The induction ceremony featured acceptance speeches from a number of inductees, both in person or by video.

Health Sciences Students Provide Health Care in Guatemala

Student taking blood pressure of Guatemalan childDuring Belmont’s spring break last March, students and faculty from the nursing, pharmacy, physical therapy and social work programs traveled to Guatemala to provide health screenings, patient teaching programs and medications and vitamins to citizens in Antigua. The trip was made possible through the university’s partnership with a Guatemalan coffee company, Kafes Guatemala, through its CoffeeMed Program. The students and faculty served over 350 people.

Belmont’s College of Health Sciences and Nursing has been involved with the CoffeeMed Program for the last three years, serving more than 800 patients. The program aims to provide basic needs to workers on Guatemalan coffee plantations who don’t always work under ideal conditions. In addition, the program takes students on a hands-on tour of plantations, hoping they will realize the importance of their involvement. Students who participate in the program are expected to fund the trip themselves by selling coffee from Kafes Guatemala in their communities.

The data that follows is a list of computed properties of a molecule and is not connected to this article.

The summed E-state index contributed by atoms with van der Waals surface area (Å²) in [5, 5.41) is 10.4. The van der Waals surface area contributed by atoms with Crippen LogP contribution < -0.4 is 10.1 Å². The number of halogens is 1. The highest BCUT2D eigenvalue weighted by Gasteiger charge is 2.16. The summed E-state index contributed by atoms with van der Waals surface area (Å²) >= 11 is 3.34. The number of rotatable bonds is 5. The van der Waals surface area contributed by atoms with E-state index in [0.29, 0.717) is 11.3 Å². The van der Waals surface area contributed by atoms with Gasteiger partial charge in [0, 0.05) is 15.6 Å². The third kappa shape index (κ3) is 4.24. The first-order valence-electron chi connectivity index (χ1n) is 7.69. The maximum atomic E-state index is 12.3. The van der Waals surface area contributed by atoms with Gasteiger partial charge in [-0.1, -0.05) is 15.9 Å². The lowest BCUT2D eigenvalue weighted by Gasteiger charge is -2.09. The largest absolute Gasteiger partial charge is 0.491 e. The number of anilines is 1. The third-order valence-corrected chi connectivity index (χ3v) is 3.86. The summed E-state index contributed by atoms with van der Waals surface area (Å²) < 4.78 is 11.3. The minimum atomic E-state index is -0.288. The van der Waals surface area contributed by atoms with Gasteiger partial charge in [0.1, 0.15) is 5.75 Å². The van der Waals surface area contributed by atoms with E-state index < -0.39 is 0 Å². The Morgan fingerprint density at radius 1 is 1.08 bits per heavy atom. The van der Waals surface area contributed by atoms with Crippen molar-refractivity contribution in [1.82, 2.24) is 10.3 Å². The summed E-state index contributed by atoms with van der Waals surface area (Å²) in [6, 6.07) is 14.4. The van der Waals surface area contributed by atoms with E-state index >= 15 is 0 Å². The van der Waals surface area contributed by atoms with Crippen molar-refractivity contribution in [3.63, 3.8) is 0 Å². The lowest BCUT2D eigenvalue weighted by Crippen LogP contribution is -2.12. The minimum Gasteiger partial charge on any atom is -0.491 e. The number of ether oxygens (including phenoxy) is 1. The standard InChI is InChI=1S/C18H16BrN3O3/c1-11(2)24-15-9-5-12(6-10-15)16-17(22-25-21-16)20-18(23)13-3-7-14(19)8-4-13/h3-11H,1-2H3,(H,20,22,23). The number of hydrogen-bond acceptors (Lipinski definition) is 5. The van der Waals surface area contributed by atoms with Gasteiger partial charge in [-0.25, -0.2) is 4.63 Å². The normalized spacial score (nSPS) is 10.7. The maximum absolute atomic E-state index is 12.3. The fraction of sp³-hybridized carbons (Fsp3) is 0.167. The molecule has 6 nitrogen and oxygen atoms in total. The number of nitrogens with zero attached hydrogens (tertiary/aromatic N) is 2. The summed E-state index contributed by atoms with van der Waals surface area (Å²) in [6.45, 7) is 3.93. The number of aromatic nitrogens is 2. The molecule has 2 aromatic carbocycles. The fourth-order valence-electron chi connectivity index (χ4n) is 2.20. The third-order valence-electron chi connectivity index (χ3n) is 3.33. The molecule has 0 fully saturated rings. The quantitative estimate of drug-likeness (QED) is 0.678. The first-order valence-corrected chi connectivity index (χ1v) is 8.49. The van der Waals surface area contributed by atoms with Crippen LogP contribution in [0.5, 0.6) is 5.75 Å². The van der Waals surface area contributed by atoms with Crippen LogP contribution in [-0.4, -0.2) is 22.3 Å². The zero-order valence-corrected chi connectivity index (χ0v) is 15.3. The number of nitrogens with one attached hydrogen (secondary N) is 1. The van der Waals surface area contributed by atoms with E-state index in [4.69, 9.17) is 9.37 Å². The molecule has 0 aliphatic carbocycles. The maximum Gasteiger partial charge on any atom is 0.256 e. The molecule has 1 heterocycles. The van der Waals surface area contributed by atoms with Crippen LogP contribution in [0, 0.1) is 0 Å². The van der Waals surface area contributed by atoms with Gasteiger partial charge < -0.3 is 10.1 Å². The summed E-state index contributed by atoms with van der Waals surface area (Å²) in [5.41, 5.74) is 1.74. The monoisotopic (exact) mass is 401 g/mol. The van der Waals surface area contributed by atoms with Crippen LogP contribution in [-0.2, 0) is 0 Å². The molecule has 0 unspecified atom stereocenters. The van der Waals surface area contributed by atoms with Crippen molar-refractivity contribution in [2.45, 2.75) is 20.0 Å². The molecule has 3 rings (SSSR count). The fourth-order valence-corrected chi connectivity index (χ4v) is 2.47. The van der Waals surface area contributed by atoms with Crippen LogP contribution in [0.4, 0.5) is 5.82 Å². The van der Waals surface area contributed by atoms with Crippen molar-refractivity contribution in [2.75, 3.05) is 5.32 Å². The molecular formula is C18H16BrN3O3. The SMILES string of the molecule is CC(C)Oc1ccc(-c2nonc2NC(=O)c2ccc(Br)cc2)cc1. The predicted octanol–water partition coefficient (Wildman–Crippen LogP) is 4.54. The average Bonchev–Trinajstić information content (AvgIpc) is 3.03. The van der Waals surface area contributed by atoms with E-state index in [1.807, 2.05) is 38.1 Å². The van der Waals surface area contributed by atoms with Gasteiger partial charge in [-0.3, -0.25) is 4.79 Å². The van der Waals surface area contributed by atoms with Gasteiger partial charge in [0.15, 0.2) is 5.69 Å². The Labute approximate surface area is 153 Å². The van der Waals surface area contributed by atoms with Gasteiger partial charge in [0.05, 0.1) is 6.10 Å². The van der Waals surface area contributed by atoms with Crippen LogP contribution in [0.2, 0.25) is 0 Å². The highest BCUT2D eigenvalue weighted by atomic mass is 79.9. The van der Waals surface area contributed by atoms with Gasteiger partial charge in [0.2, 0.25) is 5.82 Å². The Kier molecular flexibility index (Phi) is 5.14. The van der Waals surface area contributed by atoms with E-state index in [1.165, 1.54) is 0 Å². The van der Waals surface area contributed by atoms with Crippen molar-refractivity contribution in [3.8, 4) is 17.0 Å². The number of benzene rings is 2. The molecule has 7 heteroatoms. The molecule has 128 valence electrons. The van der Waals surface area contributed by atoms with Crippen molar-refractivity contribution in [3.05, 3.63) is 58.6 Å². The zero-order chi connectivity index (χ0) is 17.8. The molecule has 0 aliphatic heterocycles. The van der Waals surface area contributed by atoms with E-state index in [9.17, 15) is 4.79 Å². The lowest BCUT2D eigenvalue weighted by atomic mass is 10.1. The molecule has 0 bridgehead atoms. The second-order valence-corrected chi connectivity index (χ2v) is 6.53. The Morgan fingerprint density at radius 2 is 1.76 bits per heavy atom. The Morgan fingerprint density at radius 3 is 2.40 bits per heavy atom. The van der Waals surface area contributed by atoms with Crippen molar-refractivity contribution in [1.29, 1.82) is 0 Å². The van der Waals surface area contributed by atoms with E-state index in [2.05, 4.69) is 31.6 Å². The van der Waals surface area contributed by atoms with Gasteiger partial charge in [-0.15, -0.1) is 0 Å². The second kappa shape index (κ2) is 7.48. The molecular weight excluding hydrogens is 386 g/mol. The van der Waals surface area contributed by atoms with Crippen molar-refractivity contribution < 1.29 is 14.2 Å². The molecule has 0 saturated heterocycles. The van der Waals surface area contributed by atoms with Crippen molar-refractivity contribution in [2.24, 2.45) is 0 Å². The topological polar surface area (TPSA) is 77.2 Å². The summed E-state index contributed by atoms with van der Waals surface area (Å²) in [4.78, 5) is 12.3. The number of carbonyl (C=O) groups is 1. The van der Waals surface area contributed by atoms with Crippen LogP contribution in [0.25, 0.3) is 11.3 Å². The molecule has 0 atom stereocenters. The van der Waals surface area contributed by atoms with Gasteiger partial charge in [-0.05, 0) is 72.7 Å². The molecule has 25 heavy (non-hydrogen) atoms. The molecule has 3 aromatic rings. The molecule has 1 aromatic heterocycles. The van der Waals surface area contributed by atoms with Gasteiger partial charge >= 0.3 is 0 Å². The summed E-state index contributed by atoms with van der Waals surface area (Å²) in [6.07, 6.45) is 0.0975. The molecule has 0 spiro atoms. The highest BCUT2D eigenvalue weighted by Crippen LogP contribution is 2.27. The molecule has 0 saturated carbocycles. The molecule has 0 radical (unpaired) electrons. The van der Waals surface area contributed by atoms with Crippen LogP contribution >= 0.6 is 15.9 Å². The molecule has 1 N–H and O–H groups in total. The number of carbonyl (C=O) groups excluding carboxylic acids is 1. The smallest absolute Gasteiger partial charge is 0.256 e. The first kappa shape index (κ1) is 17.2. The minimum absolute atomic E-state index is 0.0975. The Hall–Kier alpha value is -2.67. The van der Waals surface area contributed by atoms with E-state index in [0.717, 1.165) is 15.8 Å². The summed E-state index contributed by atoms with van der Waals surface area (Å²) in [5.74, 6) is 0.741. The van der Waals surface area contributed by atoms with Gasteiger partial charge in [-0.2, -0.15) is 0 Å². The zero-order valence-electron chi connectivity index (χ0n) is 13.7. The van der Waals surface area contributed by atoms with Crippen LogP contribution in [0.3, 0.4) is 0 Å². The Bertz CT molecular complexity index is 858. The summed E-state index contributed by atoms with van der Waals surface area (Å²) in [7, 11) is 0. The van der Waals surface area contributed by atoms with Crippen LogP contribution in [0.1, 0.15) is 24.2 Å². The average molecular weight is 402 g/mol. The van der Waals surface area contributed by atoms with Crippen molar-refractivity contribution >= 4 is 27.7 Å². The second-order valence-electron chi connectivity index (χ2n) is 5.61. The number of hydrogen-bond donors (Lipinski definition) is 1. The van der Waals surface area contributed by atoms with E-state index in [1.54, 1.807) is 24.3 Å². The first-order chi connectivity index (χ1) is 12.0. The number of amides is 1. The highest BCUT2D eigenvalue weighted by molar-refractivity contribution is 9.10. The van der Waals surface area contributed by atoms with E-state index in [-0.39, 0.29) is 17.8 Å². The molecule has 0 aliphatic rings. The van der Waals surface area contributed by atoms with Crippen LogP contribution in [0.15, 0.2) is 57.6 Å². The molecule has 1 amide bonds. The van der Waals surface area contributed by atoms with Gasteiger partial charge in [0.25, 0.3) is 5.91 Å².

In addition to current students and faculty, 2015 nursing graduate Claire Zetak served as a team leader on the trip. Zetak noted the importance of student engagement in an interview conducted recently with Roast Magazine. “In the health care profession, interdisciplinary works are always taking place,” said Zetak. “Nurses are working with doctors or physical therapists or pharmacists, so this is an example of what they’ll be doing in their future careers.”

Founder and President of Kafes Guatemala Pablo Castaneda realizes the value of the help Belmont students bring to Guatemala and expressed his gratitude for their work. “Thank you, Belmont students, for your love for others,” Castaneda said. “Never forget you can change lives for good. Your love for others is impacting so many lives, and it goes beyond medical attention to proving you are serving a living God.”